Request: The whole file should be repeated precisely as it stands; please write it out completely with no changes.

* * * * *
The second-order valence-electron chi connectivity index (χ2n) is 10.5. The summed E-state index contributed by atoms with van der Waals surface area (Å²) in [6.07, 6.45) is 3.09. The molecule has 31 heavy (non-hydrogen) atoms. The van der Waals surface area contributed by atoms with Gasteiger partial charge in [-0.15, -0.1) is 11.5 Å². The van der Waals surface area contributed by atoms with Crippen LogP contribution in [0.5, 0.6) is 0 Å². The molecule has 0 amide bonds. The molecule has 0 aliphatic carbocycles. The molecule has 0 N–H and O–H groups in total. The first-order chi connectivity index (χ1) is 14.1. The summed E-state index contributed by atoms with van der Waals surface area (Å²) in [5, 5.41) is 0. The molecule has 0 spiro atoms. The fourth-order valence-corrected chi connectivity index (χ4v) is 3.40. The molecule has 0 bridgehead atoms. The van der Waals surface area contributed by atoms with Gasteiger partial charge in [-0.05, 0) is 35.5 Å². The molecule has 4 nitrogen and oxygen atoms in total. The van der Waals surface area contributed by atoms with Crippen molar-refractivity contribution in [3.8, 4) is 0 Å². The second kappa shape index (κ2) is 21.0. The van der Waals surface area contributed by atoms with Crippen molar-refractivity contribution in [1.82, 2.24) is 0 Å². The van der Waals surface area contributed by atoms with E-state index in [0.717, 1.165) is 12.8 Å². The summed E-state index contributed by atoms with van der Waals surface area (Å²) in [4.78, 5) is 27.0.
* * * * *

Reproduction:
The second-order valence-electron chi connectivity index (χ2n) is 10.5. The summed E-state index contributed by atoms with van der Waals surface area (Å²) in [6.07, 6.45) is 3.09. The molecule has 31 heavy (non-hydrogen) atoms. The van der Waals surface area contributed by atoms with Gasteiger partial charge in [-0.15, -0.1) is 11.5 Å². The van der Waals surface area contributed by atoms with Crippen LogP contribution in [0.5, 0.6) is 0 Å². The molecule has 0 amide bonds. The molecule has 0 aliphatic carbocycles. The molecule has 0 N–H and O–H groups in total. The first-order chi connectivity index (χ1) is 14.1. The summed E-state index contributed by atoms with van der Waals surface area (Å²) in [5, 5.41) is 0. The molecule has 0 spiro atoms. The fourth-order valence-corrected chi connectivity index (χ4v) is 3.40. The molecule has 0 bridgehead atoms. The van der Waals surface area contributed by atoms with Gasteiger partial charge in [-0.05, 0) is 35.5 Å². The molecule has 4 nitrogen and oxygen atoms in total. The van der Waals surface area contributed by atoms with Crippen molar-refractivity contribution in [3.8, 4) is 0 Å². The second kappa shape index (κ2) is 21.0. The van der Waals surface area contributed by atoms with Crippen molar-refractivity contribution in [1.82, 2.24) is 0 Å². The van der Waals surface area contributed by atoms with E-state index in [0.717, 1.165) is 12.8 Å². The summed E-state index contributed by atoms with van der Waals surface area (Å²) in [4.78, 5) is 27.0.